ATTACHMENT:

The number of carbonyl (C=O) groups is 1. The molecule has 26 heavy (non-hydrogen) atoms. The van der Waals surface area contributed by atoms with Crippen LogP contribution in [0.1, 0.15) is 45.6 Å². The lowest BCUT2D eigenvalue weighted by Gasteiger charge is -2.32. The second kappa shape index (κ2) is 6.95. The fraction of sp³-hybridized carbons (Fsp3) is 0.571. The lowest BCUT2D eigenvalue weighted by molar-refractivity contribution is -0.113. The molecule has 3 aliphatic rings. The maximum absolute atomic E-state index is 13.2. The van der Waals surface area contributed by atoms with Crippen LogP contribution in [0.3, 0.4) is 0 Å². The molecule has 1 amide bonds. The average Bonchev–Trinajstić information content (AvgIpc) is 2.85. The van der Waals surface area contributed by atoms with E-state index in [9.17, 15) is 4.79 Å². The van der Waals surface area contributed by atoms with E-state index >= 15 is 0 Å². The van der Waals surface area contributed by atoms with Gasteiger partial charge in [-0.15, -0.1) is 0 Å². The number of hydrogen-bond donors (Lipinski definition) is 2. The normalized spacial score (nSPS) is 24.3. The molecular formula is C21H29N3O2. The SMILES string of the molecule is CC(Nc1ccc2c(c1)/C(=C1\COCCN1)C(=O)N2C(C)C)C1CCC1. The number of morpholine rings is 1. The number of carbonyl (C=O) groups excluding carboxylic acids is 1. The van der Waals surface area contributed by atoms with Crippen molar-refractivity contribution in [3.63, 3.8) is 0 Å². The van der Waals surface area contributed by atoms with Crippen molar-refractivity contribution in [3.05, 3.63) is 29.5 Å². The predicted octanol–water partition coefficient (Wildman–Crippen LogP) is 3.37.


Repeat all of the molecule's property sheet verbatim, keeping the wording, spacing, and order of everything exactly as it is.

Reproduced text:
The number of carbonyl (C=O) groups is 1. The molecule has 26 heavy (non-hydrogen) atoms. The van der Waals surface area contributed by atoms with Crippen LogP contribution in [0.1, 0.15) is 45.6 Å². The lowest BCUT2D eigenvalue weighted by Gasteiger charge is -2.32. The second kappa shape index (κ2) is 6.95. The fraction of sp³-hybridized carbons (Fsp3) is 0.571. The lowest BCUT2D eigenvalue weighted by molar-refractivity contribution is -0.113. The molecule has 3 aliphatic rings. The maximum absolute atomic E-state index is 13.2. The van der Waals surface area contributed by atoms with Crippen LogP contribution in [0.3, 0.4) is 0 Å². The molecule has 1 amide bonds. The average Bonchev–Trinajstić information content (AvgIpc) is 2.85. The van der Waals surface area contributed by atoms with E-state index in [9.17, 15) is 4.79 Å². The van der Waals surface area contributed by atoms with E-state index >= 15 is 0 Å². The van der Waals surface area contributed by atoms with Gasteiger partial charge in [-0.15, -0.1) is 0 Å². The number of hydrogen-bond donors (Lipinski definition) is 2. The normalized spacial score (nSPS) is 24.3. The molecular formula is C21H29N3O2. The SMILES string of the molecule is CC(Nc1ccc2c(c1)/C(=C1\COCCN1)C(=O)N2C(C)C)C1CCC1. The number of morpholine rings is 1. The number of carbonyl (C=O) groups excluding carboxylic acids is 1. The van der Waals surface area contributed by atoms with Crippen molar-refractivity contribution in [3.63, 3.8) is 0 Å². The van der Waals surface area contributed by atoms with Crippen molar-refractivity contribution in [3.05, 3.63) is 29.5 Å². The predicted octanol–water partition coefficient (Wildman–Crippen LogP) is 3.37.